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Utility is looking for $800,000 from Russians who are mining cryptocurrency using cheap power.

The city of Irkutsk's major utility provider is attempting to collect about $800,000 from crypto farm owners who are said to have caused an increase in electricity consumption in the Russian province. The supplier accuses the miners of misusing low-cost domestic electricity for commercial purposes.

Irkutskenergosbyt, the local power distributor in Irkutsk Oblast, has filed 137 lawsuits against customers who are utilising subsidised electricity to mint digital currencies in underground and garage mining facilities. The utility intends to recoup 63 million Russian rubles (about $790,000) in compensation by taking the cases to court, according to Tass, citing its director, Andrey Kharitonov.

These home miners, according to the business, are involved in entrepreneurial operations while paying for their electricity at population rates, which are four times lower than commercial prices. The owners of subterranean crypto farms are also putting more strain on the system in residential areas, causing outages and breakdowns.

Over 1,200 examples of 'grey' mining were found in 2021 alone, according to Kharitonov. Nineteen of the 137 lawsuits were settled for a total of 21 million rubles. He explained that all other claims are still being considered, and that no cases have been lost thus far.

Cryptocurrency mining, according to the CEO, considerably increases the amount of electrical energy consumed in the region. While consumers of Irkutskenergosbyt used roughly 7 billion kilowatt-hours (kWh) in 2020, the total was closer to 8 billion kWh in 2021. The number of private dwellings and apartment buildings, on the other hand, has stayed virtually stable.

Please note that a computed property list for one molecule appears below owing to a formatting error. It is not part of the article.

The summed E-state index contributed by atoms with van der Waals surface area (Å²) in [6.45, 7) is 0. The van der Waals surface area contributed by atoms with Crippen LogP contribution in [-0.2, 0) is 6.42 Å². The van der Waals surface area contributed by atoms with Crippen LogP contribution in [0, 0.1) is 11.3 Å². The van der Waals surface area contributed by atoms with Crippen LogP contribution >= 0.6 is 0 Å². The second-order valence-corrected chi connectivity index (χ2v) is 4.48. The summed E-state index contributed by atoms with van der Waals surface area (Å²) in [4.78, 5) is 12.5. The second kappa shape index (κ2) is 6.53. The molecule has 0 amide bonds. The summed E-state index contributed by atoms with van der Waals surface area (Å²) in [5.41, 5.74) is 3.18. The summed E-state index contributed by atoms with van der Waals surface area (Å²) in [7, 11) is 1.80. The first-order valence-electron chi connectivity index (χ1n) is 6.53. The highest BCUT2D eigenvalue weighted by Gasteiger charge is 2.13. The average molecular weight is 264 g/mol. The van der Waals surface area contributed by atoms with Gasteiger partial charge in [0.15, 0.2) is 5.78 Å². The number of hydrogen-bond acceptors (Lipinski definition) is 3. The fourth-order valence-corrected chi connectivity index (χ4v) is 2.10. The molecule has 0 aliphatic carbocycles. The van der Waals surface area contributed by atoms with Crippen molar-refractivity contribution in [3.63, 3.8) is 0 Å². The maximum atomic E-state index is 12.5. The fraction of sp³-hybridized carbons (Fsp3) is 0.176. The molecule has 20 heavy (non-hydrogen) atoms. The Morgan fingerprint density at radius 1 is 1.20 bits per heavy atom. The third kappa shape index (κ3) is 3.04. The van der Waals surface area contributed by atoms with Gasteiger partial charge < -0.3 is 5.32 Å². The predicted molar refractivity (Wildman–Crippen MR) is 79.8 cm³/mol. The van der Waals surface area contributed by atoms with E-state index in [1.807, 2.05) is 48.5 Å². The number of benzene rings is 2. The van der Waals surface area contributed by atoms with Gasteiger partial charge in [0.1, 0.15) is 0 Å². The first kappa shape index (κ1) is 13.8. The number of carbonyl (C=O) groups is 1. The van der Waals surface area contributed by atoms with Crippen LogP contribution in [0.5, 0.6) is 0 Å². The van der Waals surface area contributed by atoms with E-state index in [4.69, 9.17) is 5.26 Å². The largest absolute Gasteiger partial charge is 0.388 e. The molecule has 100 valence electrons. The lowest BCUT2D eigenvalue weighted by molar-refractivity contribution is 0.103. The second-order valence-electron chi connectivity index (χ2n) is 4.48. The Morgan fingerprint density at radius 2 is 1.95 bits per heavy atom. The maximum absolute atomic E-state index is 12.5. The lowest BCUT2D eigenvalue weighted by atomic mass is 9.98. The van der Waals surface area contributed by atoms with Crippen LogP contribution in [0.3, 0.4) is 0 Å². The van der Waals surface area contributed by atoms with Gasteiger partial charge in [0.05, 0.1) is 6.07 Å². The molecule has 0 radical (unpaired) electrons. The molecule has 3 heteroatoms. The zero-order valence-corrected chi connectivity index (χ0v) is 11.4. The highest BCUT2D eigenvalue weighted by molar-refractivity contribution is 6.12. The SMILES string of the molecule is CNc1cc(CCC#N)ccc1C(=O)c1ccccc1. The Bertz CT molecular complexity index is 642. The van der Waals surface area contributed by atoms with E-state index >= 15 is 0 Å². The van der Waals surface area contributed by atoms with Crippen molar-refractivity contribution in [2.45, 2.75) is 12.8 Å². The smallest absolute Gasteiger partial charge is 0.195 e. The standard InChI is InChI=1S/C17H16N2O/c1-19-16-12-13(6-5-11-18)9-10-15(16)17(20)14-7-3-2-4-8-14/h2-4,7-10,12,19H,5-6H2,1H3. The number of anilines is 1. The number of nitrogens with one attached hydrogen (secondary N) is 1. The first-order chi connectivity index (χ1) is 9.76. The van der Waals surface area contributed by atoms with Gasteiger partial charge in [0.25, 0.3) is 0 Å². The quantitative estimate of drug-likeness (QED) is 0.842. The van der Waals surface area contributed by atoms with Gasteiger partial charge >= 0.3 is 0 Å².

The Irkutsky and Shelekhovsky districts have the highest concentration of mining farms, according to the electricity utility. The prices of electricity in these remote locations are lower than in Irkutsk. Households in some portions of the region have access to the cheapest electricity in Russia for only 0.86 rubles ($0.01) per kWh, while companies pay 3.6 rubles per kWh.

The miners who lost in court will now be required to pay not just the difference in price for the power they have already consumed, but also to sign new commercial contracts with Irkutskenergosbyt. After a considerable amount of mining equipment was brought from China when Beijing initiated a statewide crackdown on the industry in May last year, their region became known as Russia's "mining capital."

Igor Kobzev, the governor of Irkutsk Oblast, joined rising calls in October 2021 to classify cryptocurrency mining as a form of business activity and impose higher electricity bills and taxes on miners. The Russian federal government granted Russian regions the authority to set local electricity pricing in residential areas in December.

The future of mining, as well as other crypto-related operations, in Russia is still up in the air. The State Duma has tasked a working group with drafting legislation to close the regulatory loopholes left after the adoption of the bill "On Digital Financial Assets." The Central Bank of Russia recommended banning bitcoin mining as part of a broader crypto ban last week, but media reports indicated that its tough approach is not gaining traction with other government institutions.